The Taw Ridge Haunting is Vol 5 in the Jack Raven Ghost Mystery Series. It takes place in the fictional town of Taw Ridge, Tennessee. Jack is hired to eradicate a haunting at the Herman Hotel, but she first has to find out who’s haunting the place.
Tennessee maybe the buckle of the Bible belt but it is not without its sinners, and Taw Ridge had more than its share. Below are some things about the state and a few tidbits of what I used in the book.
- The word Tennessee comes from the Cherokee Native word, Tana-see. It means the meeting place.
- The state motto is Agriculture and Commerce.
- The state flower is the iris.
- The state bird is the mockingbird.
- Bristol is known as the birthplace of country music.
- Graceland is the second most visited house in the country.
- Tennessee has more than 3,800 documented caves.
- Chicken isn’t chicken unless it’s cayenne pepper hot chicken.
- Tennessee is the buckle of the Bible belt.
- Saying bless your heart is just a Tennessean’s way of responding to your stupidity.
- Y’all isn’t just for rednecks.
- Coca-Cola was first bottled in 1899 in Chattanooga. The bottling rights were purchased for $1.00.
- Davy Crockett was born near Greeneville. A replica of his log cabin is available to the public.
- Jack Daniel’s whiskey is produced in Lynchburg.
- The Grand Ole Opry holds the title as the longest radio show in history. It is broadcast on Friday and Saturday evenings, and has been since 1925.
- Dolly Parton’s theme park Dollywood is located in Pigeon Forge.
- The Country Music Hall of Fame and Museum is in Nashville.
- Martin Luther King, Jr., was killed in 1968, at the Lorraine Motel in Memphis. The motel where he lost his life is now the American Civil Rights Museum.
- The Alex Haley boyhood home in Henning is the first state-owned historic site devoted to African Americans in Tennessee.
Every state has its favorite desserts. These are Tennessee’s.
Nutella Cream Pie: This no-bake pie uses a graham cracker crust and Nutella®, which is a sweet hazelnut-cocoa spread. It’s similar to chocolate mousse pie.
Jam Bundt Cake: Plan on making this cake only if you’ve got a kitchen stocked with ingredients and time on your hands. If you’re ever in Nashville, stop by The Loveless Cafe where they serve Big Momma’s version of this favorite made with blackberry jam and buttermilk. Recipe is on the website.
MoonPie: Tennessee born and bred. MoonPies are two round graham cracker cookies with marshmallow filling and dipped in a flavored coating. They were created at the Chattanooga Bakery in 1917, and were just five cents each. One hundred years later, they are still under $1.00 each. Today, the company produces about one million MoonPies a day.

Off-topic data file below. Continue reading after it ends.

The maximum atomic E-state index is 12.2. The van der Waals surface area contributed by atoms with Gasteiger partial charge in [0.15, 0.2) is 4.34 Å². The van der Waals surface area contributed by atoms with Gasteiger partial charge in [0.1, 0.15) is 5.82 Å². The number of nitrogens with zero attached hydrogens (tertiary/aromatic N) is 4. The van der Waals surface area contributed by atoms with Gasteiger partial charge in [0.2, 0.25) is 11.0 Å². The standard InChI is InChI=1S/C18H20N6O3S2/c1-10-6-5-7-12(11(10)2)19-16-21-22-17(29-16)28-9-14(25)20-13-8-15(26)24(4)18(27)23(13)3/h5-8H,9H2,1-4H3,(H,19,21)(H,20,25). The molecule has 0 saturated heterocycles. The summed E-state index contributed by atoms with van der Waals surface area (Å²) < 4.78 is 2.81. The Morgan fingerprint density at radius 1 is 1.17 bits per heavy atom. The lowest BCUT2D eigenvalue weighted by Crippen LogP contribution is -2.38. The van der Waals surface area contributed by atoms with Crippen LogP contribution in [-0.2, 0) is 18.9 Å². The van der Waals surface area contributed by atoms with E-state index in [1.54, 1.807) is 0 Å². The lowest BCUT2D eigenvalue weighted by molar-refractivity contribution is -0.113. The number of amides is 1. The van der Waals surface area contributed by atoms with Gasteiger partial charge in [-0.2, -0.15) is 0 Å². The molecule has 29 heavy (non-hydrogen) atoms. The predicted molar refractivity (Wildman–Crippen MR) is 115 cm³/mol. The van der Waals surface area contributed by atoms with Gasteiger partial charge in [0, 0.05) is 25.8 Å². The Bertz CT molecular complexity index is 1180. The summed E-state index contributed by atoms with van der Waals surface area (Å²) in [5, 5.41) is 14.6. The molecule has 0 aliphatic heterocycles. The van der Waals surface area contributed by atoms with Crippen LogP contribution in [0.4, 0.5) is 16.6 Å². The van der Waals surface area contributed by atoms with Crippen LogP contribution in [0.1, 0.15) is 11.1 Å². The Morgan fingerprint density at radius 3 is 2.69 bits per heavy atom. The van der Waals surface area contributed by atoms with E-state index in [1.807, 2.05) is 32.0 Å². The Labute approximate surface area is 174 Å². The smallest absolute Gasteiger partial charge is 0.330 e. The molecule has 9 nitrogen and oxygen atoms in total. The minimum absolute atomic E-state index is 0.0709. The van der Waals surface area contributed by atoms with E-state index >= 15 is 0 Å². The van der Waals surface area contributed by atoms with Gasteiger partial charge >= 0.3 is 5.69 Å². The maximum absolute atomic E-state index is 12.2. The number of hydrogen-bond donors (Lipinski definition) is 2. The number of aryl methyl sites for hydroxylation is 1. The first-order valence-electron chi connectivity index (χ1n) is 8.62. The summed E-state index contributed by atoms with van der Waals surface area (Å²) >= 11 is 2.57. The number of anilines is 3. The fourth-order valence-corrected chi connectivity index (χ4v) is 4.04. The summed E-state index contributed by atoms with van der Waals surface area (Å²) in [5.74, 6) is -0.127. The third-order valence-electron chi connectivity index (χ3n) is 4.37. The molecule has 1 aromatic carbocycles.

Mountain Stack Cake: This cake is made up of several thin layers of cake separated by a spiced apple filling. Legend says it originated as a wedding cake, with guests each bringing a cake layer for the bride.
Banana Cream Pie: This pie’s a Tennessee winner with a yearly festival where Miss Banana Pudding is named.
In Book 5, Agustina Cortez sends Jack to Taw Ridge with protection made by a Brujo.
Brujería is Spanish for witchcraft. The practice is a form of folk magic involving charms, spells, curses, hexes, or divination.
In Mexican culture, the female sorceress or witch is called brujo and the male is bruja.
The brujo/bruja can also be a spiritual healer, spiritual counselor, and spellworker (hechizos). Brujería is a practice of interacting with the living energy of the universe.
A brujo is often feared and revered due to the belief that she only engages in black magic or countermagic. Unlike the curandero, the brujo is not limited by ethics in practicing her magic, though she must accept the consequences of choices made.
The brujo may leave her hexing agent in the person’s home. If a doll is used, it must be found and destroyed.
A curandero is often called upon to heal those suspected of being a victim of brujería. If that is the case, the curandero must then identify the kind of witchcraft used and even the brujo who put the hex on the person.
The treatment may also involve the removal of objects magically injected into the victim’s body such as a worm. Love hexes may counteract the countermagic.
The curandero may contact the brujo through supernatural means or directly to demand that the curse be removed. If the brujo refuses, the curandero may hex the hexer.
You can’t have a haunted hotel without a 13th floor. I couldn’t find one in Tennessee, except for the Herman Hotel.